The gap between R&D and production
Over the years, I've had a shed load of fantastic money making ideas. Most recently it struck me that it was virtually impossible for couples to play Twister, as the game needs a third person to operate the colour spinner. Why not, I thought, develop an app for your tablet that would automatically spin for you after set time intervals? Genius. Then there was my handbag space saving app, that enabled you to leave your mirror at home by making use of an app on your phone that would turn the screen into a shiny silver finish.
But my ideas aren't just tech based; I also drew up plans for a touring display team that would see highly synchronised an choreographed wheel barrow antics. The Red Barrows would offer all of the excitement and thrills of their aviation equivalent, but at a much lower cost point.
The common thread to all of these and many other innovations of mine is that, unfortunately, someone beat me to it. But I take heart from knowing that someone else agreed they were great ideas. And a question I always asked myself was how I would have funded them to bring those ideas to market. I read this week about two new products for musicians that deserve to come to market, and will do as soon as their Kickstarter funding goals have been met.
Here, you put an idea and/or a prototype into the public domain and wait for enough cash to come in for you to be able to take the idea into production. I quite like the idea of crowd funding; it democratises development and gives you a good idea of market acceptance right from the off. But it surely slows things down while you wait for the money to trickle in, and these days time to market can be the difference between success and failure.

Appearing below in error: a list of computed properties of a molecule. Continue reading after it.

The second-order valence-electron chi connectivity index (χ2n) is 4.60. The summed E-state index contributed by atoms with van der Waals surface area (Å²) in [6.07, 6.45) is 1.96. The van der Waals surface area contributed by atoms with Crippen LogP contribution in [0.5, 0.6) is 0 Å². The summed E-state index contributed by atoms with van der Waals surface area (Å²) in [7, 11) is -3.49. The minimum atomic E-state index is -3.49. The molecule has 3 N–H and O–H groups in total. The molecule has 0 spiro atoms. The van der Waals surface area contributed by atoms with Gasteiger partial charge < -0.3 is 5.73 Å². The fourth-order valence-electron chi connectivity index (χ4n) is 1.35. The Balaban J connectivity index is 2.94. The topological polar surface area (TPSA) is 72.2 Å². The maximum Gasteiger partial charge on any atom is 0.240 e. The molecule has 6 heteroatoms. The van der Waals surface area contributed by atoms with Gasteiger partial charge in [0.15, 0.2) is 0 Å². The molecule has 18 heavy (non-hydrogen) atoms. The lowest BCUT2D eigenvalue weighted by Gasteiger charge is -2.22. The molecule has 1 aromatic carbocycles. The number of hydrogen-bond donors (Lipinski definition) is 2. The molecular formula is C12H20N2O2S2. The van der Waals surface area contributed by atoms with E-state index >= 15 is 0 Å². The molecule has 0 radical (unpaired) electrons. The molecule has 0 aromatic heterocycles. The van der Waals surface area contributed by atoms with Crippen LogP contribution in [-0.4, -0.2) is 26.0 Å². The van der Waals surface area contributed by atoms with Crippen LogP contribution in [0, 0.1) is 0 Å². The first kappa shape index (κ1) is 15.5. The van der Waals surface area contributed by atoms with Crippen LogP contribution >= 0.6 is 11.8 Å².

The Institute of Mechanical Engineers recently described the hurdle between R&D and bringing a product to market as a 'valley of death', and I could personally show you many engineers and smaller engineering companies who have struggled with funding to develop some really exciting products. So it's welcome news that the Institution is launching a new fund aiming at helping companies to bridge that gap. The fund, initially worth a total of £2 million, is in line with the original statement of purpose set out by Institution founder George Stephenson in 1847 to "give an impulse to invention likely to be useful to the world." It is the first investment fund of this kind by the Institution, and indeed by any UK professional engineering institution.
The Stephenson LP Fund is independently managed by specialist venture capital company Midven and aims to invest in innovative companies engaged in mechanical engineering over the next few years. The Fund's first five investments are into blade compressor company Lontra, fuel cell catalyst developer Amalyst, sensor company Oxsensis, fusion energy company Tokamak Energy, and space technology business Oxford Space Systems.
Mark Simms, Editor
Industrial Technology - NEWS